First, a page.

On-line ADR Center of the Czech Arbitration Court (CAC)

Panel Decision

§ 15 of the UDRP Rules (Rules), § 9 of the CAC’s Supplemental Rules (Supplemental Rules)

Case No. 102211
Time of Filing 2018-10-31 11:06:32
Disputed domain name BOURSORMA.COM
Case Administrator
Name Iveta Špiclová
Complainant
Organization BOURSORAMA
Authorized Representative
Organization NAMESHIELD S.A.S.
Respondent
Name Olga Pererva
Other Legal Proceedings
The Panel is not aware of any other legal proceedings, either pending or decided, relating to the disputed domain name.
Identification of rights
The Complainant bases its Complaint on the trademark BOURSORAMA, European registration No. 1758614, filed on 13 July 2000 and registered on 19 October 2001, duly renewed, claiming protection for goods and services in classes 9, 16, 35, 36, 38, 41 and 42.
Factual Background
FACTS ASSERTED BY THE COMPLAINANT AND NOT CONTESTED BY THE RESPONDENT:

The Complainant in these administrative proceedings is Boursorama S.A., a French company operating in the field of online brokerage, financial information and banking. The Complainant operates through its website at www.boursorama.com, which in the late 2017 counted over 30 million monthly visits. In the banking field the Complainant totalizes 1,500 million customers.

The Complainant operates under the trademark BOURSORAMA, the details of which have been reported above and through the domain name <boursorama.com> registered since March 1998.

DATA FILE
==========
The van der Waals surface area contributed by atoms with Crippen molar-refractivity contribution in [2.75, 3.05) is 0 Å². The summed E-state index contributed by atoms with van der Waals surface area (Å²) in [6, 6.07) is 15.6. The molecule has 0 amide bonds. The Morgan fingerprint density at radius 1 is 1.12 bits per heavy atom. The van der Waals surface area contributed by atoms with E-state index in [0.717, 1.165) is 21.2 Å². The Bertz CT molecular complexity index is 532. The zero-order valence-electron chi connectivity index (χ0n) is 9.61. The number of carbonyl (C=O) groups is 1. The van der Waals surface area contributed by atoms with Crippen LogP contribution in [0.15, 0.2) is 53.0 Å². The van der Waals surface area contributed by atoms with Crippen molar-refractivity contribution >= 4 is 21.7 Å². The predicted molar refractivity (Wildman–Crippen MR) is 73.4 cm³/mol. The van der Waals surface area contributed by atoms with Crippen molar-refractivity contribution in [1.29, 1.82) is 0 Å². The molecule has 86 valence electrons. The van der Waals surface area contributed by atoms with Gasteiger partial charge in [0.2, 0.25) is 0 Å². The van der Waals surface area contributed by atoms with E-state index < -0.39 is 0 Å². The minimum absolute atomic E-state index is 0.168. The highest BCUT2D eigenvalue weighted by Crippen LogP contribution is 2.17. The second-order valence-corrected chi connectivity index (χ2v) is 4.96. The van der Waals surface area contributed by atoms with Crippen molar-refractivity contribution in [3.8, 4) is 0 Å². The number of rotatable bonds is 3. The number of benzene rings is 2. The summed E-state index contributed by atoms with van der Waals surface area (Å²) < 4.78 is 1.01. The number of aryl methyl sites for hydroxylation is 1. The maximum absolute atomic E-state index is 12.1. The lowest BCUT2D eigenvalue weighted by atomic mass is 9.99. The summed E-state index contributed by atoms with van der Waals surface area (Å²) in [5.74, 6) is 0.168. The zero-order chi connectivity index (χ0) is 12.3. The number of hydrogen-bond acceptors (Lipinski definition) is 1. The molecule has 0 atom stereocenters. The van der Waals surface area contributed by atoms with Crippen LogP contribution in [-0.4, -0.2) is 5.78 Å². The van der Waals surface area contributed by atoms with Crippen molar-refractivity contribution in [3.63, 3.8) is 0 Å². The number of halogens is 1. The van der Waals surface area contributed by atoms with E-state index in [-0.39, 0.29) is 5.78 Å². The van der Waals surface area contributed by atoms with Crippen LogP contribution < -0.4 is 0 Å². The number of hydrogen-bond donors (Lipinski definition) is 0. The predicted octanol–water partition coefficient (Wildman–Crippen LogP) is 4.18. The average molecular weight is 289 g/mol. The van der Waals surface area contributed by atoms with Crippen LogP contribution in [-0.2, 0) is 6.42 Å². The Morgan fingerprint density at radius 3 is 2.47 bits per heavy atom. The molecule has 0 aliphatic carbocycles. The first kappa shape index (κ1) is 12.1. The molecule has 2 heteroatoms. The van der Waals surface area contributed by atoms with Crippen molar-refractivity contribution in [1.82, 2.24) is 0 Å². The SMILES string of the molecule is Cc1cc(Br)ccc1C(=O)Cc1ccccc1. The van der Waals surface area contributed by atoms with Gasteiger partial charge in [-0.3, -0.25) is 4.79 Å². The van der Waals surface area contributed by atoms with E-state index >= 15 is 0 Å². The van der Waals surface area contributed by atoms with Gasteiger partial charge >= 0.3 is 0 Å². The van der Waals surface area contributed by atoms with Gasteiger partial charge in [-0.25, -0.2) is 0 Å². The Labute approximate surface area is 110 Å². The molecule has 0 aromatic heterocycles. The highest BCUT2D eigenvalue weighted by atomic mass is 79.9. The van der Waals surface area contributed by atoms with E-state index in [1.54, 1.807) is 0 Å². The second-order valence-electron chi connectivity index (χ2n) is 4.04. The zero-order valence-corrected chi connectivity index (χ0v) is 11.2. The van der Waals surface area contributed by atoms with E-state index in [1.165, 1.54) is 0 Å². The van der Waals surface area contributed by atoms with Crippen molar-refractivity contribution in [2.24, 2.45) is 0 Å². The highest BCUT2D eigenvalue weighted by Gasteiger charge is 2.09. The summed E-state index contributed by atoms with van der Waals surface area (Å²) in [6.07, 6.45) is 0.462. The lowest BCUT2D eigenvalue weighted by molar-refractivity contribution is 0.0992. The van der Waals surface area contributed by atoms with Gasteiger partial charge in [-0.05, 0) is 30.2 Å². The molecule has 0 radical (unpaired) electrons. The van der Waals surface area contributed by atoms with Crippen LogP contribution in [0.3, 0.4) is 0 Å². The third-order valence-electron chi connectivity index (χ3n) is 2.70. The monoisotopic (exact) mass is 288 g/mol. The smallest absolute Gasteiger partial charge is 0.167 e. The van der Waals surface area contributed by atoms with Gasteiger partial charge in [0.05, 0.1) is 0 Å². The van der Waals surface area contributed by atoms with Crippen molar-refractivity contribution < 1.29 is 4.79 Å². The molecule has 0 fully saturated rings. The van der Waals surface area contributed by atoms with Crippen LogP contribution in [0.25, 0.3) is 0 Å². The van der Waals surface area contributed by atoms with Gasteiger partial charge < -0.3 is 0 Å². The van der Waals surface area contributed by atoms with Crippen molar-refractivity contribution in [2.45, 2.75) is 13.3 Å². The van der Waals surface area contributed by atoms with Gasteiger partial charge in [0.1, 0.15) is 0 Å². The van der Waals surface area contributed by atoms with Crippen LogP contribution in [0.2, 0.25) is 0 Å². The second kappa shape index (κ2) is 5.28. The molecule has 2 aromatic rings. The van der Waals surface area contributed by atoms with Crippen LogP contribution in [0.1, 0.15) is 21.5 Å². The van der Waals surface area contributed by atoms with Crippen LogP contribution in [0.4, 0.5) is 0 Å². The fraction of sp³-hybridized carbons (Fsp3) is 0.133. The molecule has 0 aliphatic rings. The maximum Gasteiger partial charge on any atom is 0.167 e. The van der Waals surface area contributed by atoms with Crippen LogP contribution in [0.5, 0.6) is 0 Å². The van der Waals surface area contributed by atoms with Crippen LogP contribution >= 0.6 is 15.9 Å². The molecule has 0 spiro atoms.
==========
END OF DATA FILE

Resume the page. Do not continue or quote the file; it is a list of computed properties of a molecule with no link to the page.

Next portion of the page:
The disputed domain name was registered on 1 January 2015 and redirects to a parking page containing pay-per-click links.
 
NO ADMINISTRATIVELY COMPLIANT RESPONSE HAS BEEN FILED.

The Complainant's contentions are the following:

The Complainant maintains that the disputed domain name is confusingly similar to the Complainant's earlier trademark BOURSORAMA, as it contains an obvious misspelling of this word. The deletion of the second letter “A” of the trademark BOURSORAMA in the disputed domain name is not sufficient to avoid confusing similarity. The term BOURSORAMA is a distinctive term, only known in relation to the Complainant as it appears from the results of a Google search conducted on the keyword “boursorama”. BOUSORAMA has no meaning in any language.

The Complainant further contends that the Respondent lacks rights or legitimate interests in the disputed domain name. The Respondent is not affiliated with, nor authorized by, the Complainant. The Complainant does not carry out any activity for, or has any business with the Respondent. The Complainant has not granted a license or authorization to use the trademark BOURSORAMA, or to apply for the registration of the disputed domain name to the Respondent. Moreover the disputed domain name consists of a typosquatting of the Complainant’s trademark, which is further evidence of the Respondent’s lack of rights or legitimate interests in the disputed domain name.